Martinez v. Astrue

Filing 21

ORDER that the final decision of the Commissioner of Social Security is affirmed. The Clerk shall enter judgment accordingly and shall terminate this case. Signed by Judge Neil V Wake on 10/21/2013. (LFIG)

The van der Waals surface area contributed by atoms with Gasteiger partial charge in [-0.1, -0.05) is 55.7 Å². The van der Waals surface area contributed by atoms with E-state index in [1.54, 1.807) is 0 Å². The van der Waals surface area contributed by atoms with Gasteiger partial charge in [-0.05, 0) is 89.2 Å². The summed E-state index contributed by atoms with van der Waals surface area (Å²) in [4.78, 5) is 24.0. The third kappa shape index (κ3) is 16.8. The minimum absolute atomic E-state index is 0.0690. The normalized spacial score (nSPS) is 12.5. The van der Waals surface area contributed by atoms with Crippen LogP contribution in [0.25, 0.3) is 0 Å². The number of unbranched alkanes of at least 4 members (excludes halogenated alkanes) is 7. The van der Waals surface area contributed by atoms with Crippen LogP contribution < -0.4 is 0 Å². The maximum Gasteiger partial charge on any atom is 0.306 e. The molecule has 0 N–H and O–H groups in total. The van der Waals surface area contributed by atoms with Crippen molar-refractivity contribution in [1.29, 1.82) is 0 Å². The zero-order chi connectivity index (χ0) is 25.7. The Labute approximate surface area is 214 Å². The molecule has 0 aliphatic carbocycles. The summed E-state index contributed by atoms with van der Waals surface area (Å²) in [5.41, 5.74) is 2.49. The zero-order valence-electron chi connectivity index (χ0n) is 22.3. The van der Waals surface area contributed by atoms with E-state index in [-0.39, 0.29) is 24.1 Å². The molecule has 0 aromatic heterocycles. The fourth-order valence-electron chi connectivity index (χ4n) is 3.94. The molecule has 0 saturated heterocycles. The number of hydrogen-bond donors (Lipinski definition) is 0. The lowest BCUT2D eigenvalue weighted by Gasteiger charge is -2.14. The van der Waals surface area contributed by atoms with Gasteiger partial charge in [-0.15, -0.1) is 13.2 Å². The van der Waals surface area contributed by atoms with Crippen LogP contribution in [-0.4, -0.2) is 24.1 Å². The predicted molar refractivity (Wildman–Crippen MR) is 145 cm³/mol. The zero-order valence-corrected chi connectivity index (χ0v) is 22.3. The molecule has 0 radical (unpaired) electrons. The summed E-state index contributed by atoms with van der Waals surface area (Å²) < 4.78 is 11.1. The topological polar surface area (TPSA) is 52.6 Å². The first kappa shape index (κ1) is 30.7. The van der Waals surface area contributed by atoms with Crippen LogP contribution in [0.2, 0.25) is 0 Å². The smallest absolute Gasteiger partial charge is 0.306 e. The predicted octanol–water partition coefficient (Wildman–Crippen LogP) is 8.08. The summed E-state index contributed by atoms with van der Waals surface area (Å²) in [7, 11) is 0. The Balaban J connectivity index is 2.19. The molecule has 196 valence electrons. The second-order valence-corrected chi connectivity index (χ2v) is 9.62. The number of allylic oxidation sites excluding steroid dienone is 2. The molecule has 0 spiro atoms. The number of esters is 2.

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1 WO 2 3 4 5 6 IN THE UNITED STATES DISTRICT COURT 7 FOR THE DISTRICT OF ARIZONA 8 9 Penny Lee Martinez, Plaintiff, 10 11 ORDER vs. 12 No. CV-12-01886-PHX-NVW Carolyn W. Colvin, Acting Commissioner of Social Security, 13 Defendant. 14 15 Plaintiff Penny Lee Martinez seeks review under 42 U.S.C. § 405(g) of the final 16 decision of the Commissioner of Social Security (“the Commissioner”), which denied her 17 disability insurance benefits under sections 216(i) and 223(d) of the Social Security Act. 18 Because the decision of the Administrative Law Judge (“ALJ”) is supported by 19 substantial evidence and is not based on legal error, the Commissioner’s decision will be 20 affirmed. 21 I. 22 23 24 25 26 27 28 BACKGROUND A. Factual Background Martinez was born in September 1958. She has a high school education, completed one year of college, and is able to communicate in English. She worked as a data conversion/data entry operator for the United States Post Office for more than twelve years. She also has worked as a loan supervisor and a Wal-Mart greeter. Martinez believes she is unable to work because of pain in her hands and wrists. 1 2 B. 3 On March 11, 2008, Martinez applied for disability insurance benefits, alleging 4 disability since December 19, 2006. On March 19, 2010, she appeared with her attorney 5 and testified at a hearing before the ALJ. A vocational expert also testified. Procedural History 6 On July 23, 2010, the ALJ issued a decision that Martinez was not disabled within 7 the meaning of the Social Security Act. The Appeals Council denied Martinez’s request 8 for review of the hearing decision, making the ALJ’s decision the Commissioner’s final 9 decision. On September 7, 2012, Martinez sought review by this Court. 10 II. STANDARD OF REVIEW 11 The district court reviews only those issues raised by the party challenging the 12 ALJ’s decision. See Lewis v. Apfel, 236 F.3d 503, 517 n.13 (9th Cir. 2001). The court 13 may set aside the Commissioner’s disability determination only if the determination is 14 not supported by substantial evidence or is based on legal error. Orn v. Astrue, 495 F.3d 15 625, 630 (9th Cir. 2007). Substantial evidence is more than a scintilla, less than a 16 preponderance, and relevant evidence that a reasonable person might accept as adequate 17 to support a conclusion considering the record as a whole. Id. In determining whether 18 substantial evidence supports a decision, the court must consider the record as a whole 19 and may not affirm simply by isolating a “specific quantum of supporting evidence.” Id. 20 As a general rule, “[w]here the evidence is susceptible to more than one rational 21 interpretation, one of which supports the ALJ’s decision, the ALJ’s conclusion must be 22 upheld.” Thomas v. Barnhart, 278 F.3d 947, 954 (9th Cir. 2002) (citations omitted). The 23 ALJ is responsible for resolving conflicts in medical testimony, determining credibility, 24 and resolving ambiguities. Andrews v. Shalala, 53 F.3d 1035, 1039 (9th Cir. 1995). 25 III. FIVE-STEP SEQUENTIAL EVALUATION PROCESS 26 To determine whether a claimant is disabled for purposes of the Social Security 27 Act, the ALJ follows a five-step process. 20 C.F.R. § 404.1520(a). The claimant bears 28 -2  1 2 the burden of proof on the first four steps, but at step five, the burden shifts to the 3 Commissioner. Tackett v. Apfel, 180 F.3d 1094, 1098 (9th Cir. 1999). 4 At the first step, the ALJ determines whether the claimant is engaging in 5 substantial gainful activity. 20 C.F.R. § 404.1520(a)(4)(i). If so, the claimant is not 6 disabled and the inquiry ends. Id. At step two, the ALJ determines whether the claimant 7 has 8 § 404.1520(a)(4)(ii). If not, the claimant is not disabled and the inquiry ends. Id. At step 9 three, the ALJ considers whether the claimant’s impairment or combination of 10 impairments meets or medically equals an impairment listed in Appendix 1 to Subpart P 11 of 20 C.F.R. Pt. 404. § 404.1520(a)(4)(iii). If so, the claimant is automatically found to 12 be disabled. Id. If not, the ALJ proceeds to step four. At step four, the ALJ assesses the 13 claimant’s residual functional capacity and determines whether the claimant is still 14 capable of performing past relevant work. § 404.1520(a)(4)(iv). If so, the claimant is not 15 disabled and the inquiry ends. Id. If not, the ALJ proceeds to the fifth and final step, 16 where he determines whether the claimant can perform any other work based on the 17 claimant’s residual functional capacity, age, education, and work experience. 18 § 404.1520(a)(4)(v). If so, the claimant is not disabled. Id. If not, the claimant is 19 disabled. Id. a “severe” medically determinable physical or mental impairment. 20 At step one, the ALJ found that Martinez meets the insured status requirements of 21 the Social Security Act through December 31, 2011, and that she has not engaged in 22 substantial gainful activity since December 19, 2006. At step two, the ALJ found that 23 Martinez has the following severe impairments: 24 hypothyroidism, diabetes, and chronic obstructive pulmonary disease. Martinez does not 25 claim to be unable to work because of hypothyroidism, diabetes, or chronic obstructive 26 pulmonary disease. 27 28 -3  carpal tunnel syndrome, 1 2 At step three, the ALJ determined that Martinez does not have an impairment or 3 combination of impairments that meets or medically equals an impairment listed in 4 Appendix 1 to Subpart P of 20 C.F.R. Pt. 404. At step four, the ALJ found that Martinez: 5 6 12 has the residual functional capacity to perform sedentary work as defined in 20 CFR 404.1567(a). The claimant can lift and carry 10 pounds occasionally and 5 pounds frequently and can sit, stand and walk 6 hours in an 8-hour workday. The claimant can occasionally climb ramps and stairs and is unable to climb ladders, ropes and scaffolds. The claimant can frequently balance, stoop and kneel and can occasionally crawl. The claimant must avoid concentrated exposure to fumes, odors, dust, gases and poor ventilation and hazards such as moving machinery and unprotected heights. 13 The ALJ further found that Martinez is unable to perform any of her past relevant work. 14 At step five, the ALJ concluded that, considering Martinez’s age, education, work 15 experience, and residual functional capacity, she has acquired work skills from past 16 relevant work that are transferable to other occupations with jobs existing in significant 17 numbers in the national economy. 18 IV. 7 8 9 10 11 ANALYSIS 19 Martinez contends the ALJ erred by failing to recognize that her primary symptom 20 pain was not “caused by carpel tunnel syndrome, but by left and right CMC joint 21 osteoarthritis diagnosed by Dr. Burgess (TR. 189), alternatively diagnosed by Dr. 22 Campbell as bilateral TMC synovitis or basal joint arthrosis (TR. 230).”1 (Doc. 17 at 14.) 23 As a result, she contends, the ALJ erred by finding her capable of occasional handling 24 and fingering with the hands bilaterally and by finding her subjective symptom testimony 25 not fully credible. Finally, she contends that the ALJ erred by determining that she had 26 skills from past work she could transfer to the occupation of information clerk. 27 28 1 “CMC” refers to carpometacarpal. “TMC” refers to trapeziometacarpal. -4  1 2 A. 4 The ALJ Did Not Err in Interpreting Medical Source Evidence, and the ALJ’s Determination that Martinez Is Capable of Occasional Handling and Fingering with the Hands Bilaterally Is Supported by Substantial Evidence. 5 Generally, an ALJ should give more weight to the opinion of a treating physician 6 than to the opinions of non-treating physicians. Lester v. Chater, 81 F.3d 821, 830 (9th 7 Cir. 1995). 8 physicians are “employed to cure and [have] a greater opportunity to observe and know 9 the patient as an individual.” Sprague v. Bowen, 812 F.2d 1226, 1230 (9th Cir. 1987). 10 Moreover, Social Security Rules expressly require a treating source’s opinion on an issue 11 of a claimant’s impairment be given controlling weight if it is well-supported by 12 medically acceptable clinical and laboratory diagnostic techniques and is not inconsistent 13 with the other substantial evidence in the record. 20 C.F.R. § 404.1527(d)(2). 3 A treating physician’s opinion is afforded great weight because such 14 The record includes treatment notes from May 16, 2007, through March 5, 2008, 15 by Kraig M. Burgess, D.O., a specialist in upper extremity and hand surgery. On May 16 16, 2007, Dr. Burgess noted that Martinez is right hand dominant. Based on his motor 17 sensory examination, x-ray examination, and review of a previous EMG, Dr. Burgess 18 summarized his impressions as left CMC joint osteoarthritis, right de Quervain’s 19 tendinitis, left mild carpal tunnel syndrome, and right bicipital tendinosis. 20 administered injections of Kenalog and Marcaine into the left CMC joint and right first 21 dorsal compartment. Martinez also was fitted with a splint for her left hand to be used 22 during the day and was instructed to continue using her nighttime splints for control of 23 her carpal tunnel symptoms. Dr. Burgess prescribed an anti-inflammatory medication 24 and occupational therapy. He 25 On July 11, 2007, Dr. Burgess opined that Martinez’s carpal tunnel condition was 26 stable with the conservative treatment and splint immobilization. On August 8, 2007, Dr. 27 Burgess recorded his impressions as right wrist de Quervain’s tendinitis post cortisone 28 -5  1 2 injection with improvement, left CMC joint osteoarthritis status post cortisone injection 3 with some improvement, right CMC osteoarthritis, right bicipital tendinitis, and mild left 4 median neuropathy by neurodiagnostic evaluation. On August 29, 2007, Dr. Burgess 5 recorded his impressions as right wrist de Quervain’s tendinitis post cortisone injection, 6 left CMC joint osteoarthritis status post cortisone injection, right thumb CMC arthrosis, 7 right bicipital tendinosis, and mild left median neuropathy by neurodiagnostic evaluation. 8 He observed “some mild crepitation over the bilateral CMC joints” and “signs of 9 weakness to grip and pinch strength.” 10 On September 10, 2007, Jacquelynn Paul, MS, an exercise physiologist, 11 performed a functional capacity evaluation prescribed by Dr. Burgess. Martinez’s grip 12 and pinch strengths for both upper extremities were significantly below the normal range 13 for her age and gender. She exhibited pain behaviors during occasional keyboarding at a 14 below competitive performance level. 15 Martinez reported increased discomfort in both wrists, and her blood pressure increased 16 to 160/70. After a ten minute rest, her blood pressure did not decrease, and she was not 17 asked to attempt the constant keyboarding protocol. During the frequent keyboarding protocol, 18 On October 17, 2007, Dr. Burgess saw Martinez and noted that her physical 19 examination was essentially unchanged. He had anticipated reviewing her functional 20 capacity evaluation, but noted she was unable to complete it due to an increase in her 21 blood pressure. Dr. Burgess explained to Martinez that he did not have any further 22 treatment to offer and did not feel that a carpal tunnel release would provide her with any 23 significant or lasting pain resolution. 24 On November 9, 2007, Dr. Burgess recorded his impressions as mild left median 25 and sensory entrapment neuropathy, negative right neurodiagnostic evidence of carpal 26 tunnel syndrome, left CMC joint osteoarthritis, right thumb CMC arthrosis, and mild 27 diffuse upper extremity tendinopathy. He noted that “[s]he has weakness bilaterally to 28 -6  1 2 the thenar musculature, though this could be effort related.” Dr. Burgess also noted that 3 he had explained to Martinez that he “will not be the physician to grant her permanent 4 disability.” 5 6 7 8 9 10 11 12 13 14 15 16 17 18 19 20 21 On November 30, 2007, Dr. Peter Campbell, M.D., a hand surgery consultant, performed an independent medical examination of Martinez. He reported: Currently she does not have clinical signs or symptoms of carpal tunnel syndrome, but does show clinical evidence of basal joint pain. This pain has increased during the past year while she has not been working and this most likely represents basal joint synovitis, but would be unrelated to any work activity and is more likely attributable to the natural aging process. Basal joint synovitis/arthrosis is the most common arthritide affecting the female hand. (Doc. 10-8 at 47, TR. 230.) On March 5, 2008, Dr. Burgess diagnosed Martinez as having left and right CMC joint osteoarthritis Stage 1. He explained: “Carpometacarpal joint osteoarthritis is a progressive and degenerative condition.” Dr. Burgess opined: I do feel that vocational rehabilitation is realistic and that she may be able to obtain some form of gainful employment in the future, should it not include some of the repetitive overuse, which she has performed for so many years. . . . Her permanent restrictions should include no repetitive overuse of the bilateral upper extremities. (Doc. 10-8 at 6, TR. 189.) 22 Martinez contends: “The ALJ did not have to do anything but read Ms. Paul’s 23 report carefully, read the records from Dr. Burgess and Dr. Campbell, and correlate 24 diagnoses reflecting anatomical abnormalities of both thumbs, corroboration of attendant 25 pain symptoms by multiple physicians, and the [functional capacity evaluation] results.” 26 (Doc. 17 at 15.) But none of those sources indicated that Martinez was incapable of 27 doing any work. 28 The ALJ expressly gave the opinions of her treating physicians -7  1 2 “substantial weight as they are consistent with the evidence that the claimant is limited in 3 her ability to engage in frequent handling and fingering and is unable to return to her past 4 work.” The ALJ noted that Dr. Campbell had observed in November 2007 that Martinez 5 had a full range of motion in her elbow, wrists, and fingers, and there was clinical 6 evidence of basal joint pain, but not carpal tunnel syndrome. The ALJ also stated that Dr. 7 Campbell opined that the pain may “be unrelated to any work activity and is more likely 8 attributable to the natural aging process.” Further, the ALJ stated that Dr. Campbell 9 reported that no permanent work restrictions were required. 10 Regardless of whether Martinez has carpal tunnel syndrome, left and right CMC 11 joint osteoarthritis, bilateral TMC synovitis, and/or basal joint arthrosis, none of her 12 treating physicians opined that she is incapable of occasional handling and fingering with 13 the hands bilaterally, only that overuse should be avoided. Thus, the ALJ did not err in 14 finding Martinez capable of occasional handling and fingering with the hands bilaterally. 15 B. 16 In evaluating the credibility of a claimant’s testimony regarding subjective pain or 17 other symptoms, the ALJ is required to engage in a two-step analysis: (1) determine 18 whether the claimant presented objective medical evidence of an impairment that could 19 reasonably be expected to produce some degree of the pain or other symptoms alleged; 20 and, if so with no evidence of malingering, (2) reject the claimant’s testimony about the 21 severity of the symptoms only by giving specific, clear, and convincing reasons for the 22 rejection. Vasquez v. Astrue, 572 F.3d 586, 591 (9th Cir. 2009). 23 The ALJ Did Not Err in Evaluating Martinez’s Credibility. First, the ALJ found that Martinez’s medically determinable impairments could 24 reasonably be expected to cause the alleged symptoms. 25 Martinez’s statements regarding the intensity, persistence, and limiting effects of the 26 symptoms not credible to the extent they are inconsistent with the ALJ’s residual 27 functional capacity assessment. 28 -8  Second, the ALJ found 1 2 At the administrative hearing, the ALJ asked Martinez why she believed she was 3 unable to work. She responded: “Due to the overwhelming pain that I get in my hands 4 that I cannot seem to control. I think it is more arthritis than it is carpal tunnel, but it does 5 cause me to have to take considerable amount of medicine to control the pain.” (Doc. 6 10-3 at 44.) 7 The ALJ gave the following specific, clear, and convincing reasons for finding 8 Martinez’s symptom testimony only partially credible: 9 indicates Martinez’s carpal tunnel syndrome restricts her to occasional handling and 10 fingering, but does not prevent all work; (2) the treatment Martinez has received has been 11 routine and/or conservative; and (3) Martinez reported that hydrocodone and ibuprofen 12 partially alleviated her symptoms. Therefore, the ALJ did not err in finding Martinez’s 13 statements regarding the intensity, persistence, and limiting effects of the symptoms not 14 credible to the extent they are inconsistent with the ALJ’s residual functional capacity 15 assessment. 16 17 18 C. (1) the medical evidence Substantial Evidence Supports Finding that Martinez’s Skills Acquired from Past Relevant Work Are Transferable to Other Occupations with Jobs Existing in Significant Numbers in the National Economy. 1. Legal Standard 19 At step five, after having determined that Martinez’s disabilities prevent her from 20 doing her past relevant work, the ALJ was required to decide whether Martinez’s 21 impairments prevent her from performing other work that exists in the national economy, 22 considering his residual functional capacity together with the “vocational factors” of age, 23 education, and work experience. Social Security Policy Ruling (“SSR”) 00-4p (12/4/00). 24 Work is considered as existing in the national economy when both (1) its requirements 25 can be met by the claimant with his or her physical or mental abilities and vocational 26 qualifications, and (2) it exists in significant numbers either in the region where the 27 claimant lives or in several other regions of the country. 20 C.F.R. § 404.1566(a), (b). 28 -9  1 2 The Commissioner will take administrative notice of reliable job information from 3 various governmental and other publications, but relies primarily on the Dictionary of 4 Occupational Titles (“DOT”), published by the Department of Labor and its companion 5 publication, the Selected Characteristics of Occupations Defined in the Revised 6 Dictionary of Occupational Titles. 7 Commissioner also may, but is not required to, use the services of a vocational expert or 8 other specialist to determine whether a claimant’s work skills can be used in other work 9 and the specific occupations in which they can be used. 20 C.F.R. § 404.1566(e). “An 10 ALJ may take administrative notice of any reliable job information, including 11 information provided by a [vocational expert].” Bayliss v. Barnhart, 427 F.3d 1211, 12 1218 (9th Cir. 2005). 20 C.F.R. § 404.1566(d); SSR 00-4p. The 13 Whether skills acquired from past work can be used to meet the requirements of 14 skilled or semi-skilled work activities of other jobs or kinds of work depends on the 15 similarity of occupationally significant work activities among different jobs. 20 C.F.R. 16 § 404.1568(d)(1). Transferability is most probable and meaningful among jobs in which 17 (1) the same or lesser degree of skill is required, (2) the same or similar tools and 18 machines are used, and (3) the same or similar raw materials, products, processes, or 19 services are involved. 20 C.F.R. § 404.1568(d)(2). But a complete similarity of all three 20 factors is not necessary for transferability. 20 C.F.R. § 404.1568(d)(3). 21 Martinez contends that the ALJ’s conclusion that Martinez is not disabled because 22 she has acquired work skills from past relevant work that are transferable to another 23 occupation, such as information clerk, is not supported by substantial evidence. Marilyn 24 Kinnier, a vocational expert for the Social Security Administration, identified Martinez’s 25 previous jobs as data conversion/data entry operator for the Post Office, information clerk 26 (Wal-Mart greeter), and loan department supervisor. After determining that Martinez 27 could not perform her past relevant work, the ALJ asked Kinnier whether a hypothetical 28 - 10   1 2 person of Martinez’s age, education, work experience, and residual functional capacity 3 for a reduced range of sedentary work with only occasional fingering and handling, could 4 perform other work that exists in significant numbers. Kinnier testified that such a 5 person could work as an information clerk, using verbal and keyboarding skills she had 6 learned in past relevant work as a data entry operator. An information clerk, DOT 7 237.367-022, answers inquiries from persons entering an establishment, such as a 8 shopping mall, library, or office. 9 transferable to an information clerk job because Kinnier identified only keyboarding and 10 computer skills as transferable from past relevant work, Martinez’s functional capacity 11 evaluation showed her keyboarding skills below a competitive level, and the DOT 12 description of information clerk does not include keyboarding or computer skills. But 13 Kinnier was not limited to information included in the DOT. 14 experience—and common experience—she reasonably could have observed that 15 answering inquiries from the public in a shopping mall, library, or office often involves 16 using a computer to obtain phone numbers, directories, and maps/diagrams and would not 17 require repetitive keyboarding at a competitive level. Therefore, the ALJ did not err in 18 finding Martinez had acquired work skills from past relevant work that are transferable to 19 other occupations, such as information clerk. Martinez contends that she does not have skills From her field 20 Moreover, on the alleged disability onset date, Martinez was 48 years old, which is 21 defined as a younger person (age 45-49). See 20 C.F.R. § 404.1563(c). If a claimant is 22 under age 50, age is generally considered to not affect the claimant’s ability to adjust to 23 other work, but in some circumstances, persons age 45-49 are considered more limited in 24 their ability to adjust to other work than persons who have not attained age 45. Id. Those 25 circumstances are when the claimant (1) is limited to sedentary work, (2) is unskilled or 26 has no transferable skills, (3) has no past relevant work or is unable to perform past 27 relevant work, and (4) is either illiterate or unable to communicate in English. 20 C.F.R. 28 - 11   1 2 Part 404, Subpart P, Appendix 2, Rule 201.17. Because Martinez is able to communicate 3 in English, is not illiterate, and was 48 years old on the alleged disability onset date, she 4 is not considered limited in her ability to adjust to other work. Thus, even if substantial 5 evidence did not support the ALJ’s finding that Martinez has acquired work skills from 6 past relevant work that are transferable to other occupations, such as information clerk, 7 any such error would be harmless. 8 communicate in English, the ALJ could have found Martinez capable of performing 9 unskilled sedentary work without finding she had any transferable work skills. See Social 10 Security Ruling 82-41, 1982 WL 31389 at *848 (“When the table rules in Appendix 2 are 11 applicable to a case, transferability will be decisive in the conclusion of ‘disabled’ or ‘not 12 disabled’ in only a relatively few instances because, even if it is determined that there are 13 no transferable skills, a finding of ‘not disabled’ may be based on the ability to do 14 unskilled work.”). 15 Because of her younger age and ability to IT IS THEREFORE ORDERED that the final decision of the Commissioner of 16 Social Security is affirmed. 17 The Clerk shall enter judgment accordingly and shall terminate this case. 18 19 Dated this 21st day of October, 2013. 20 21 22 23 24 25 26 27 28 - 12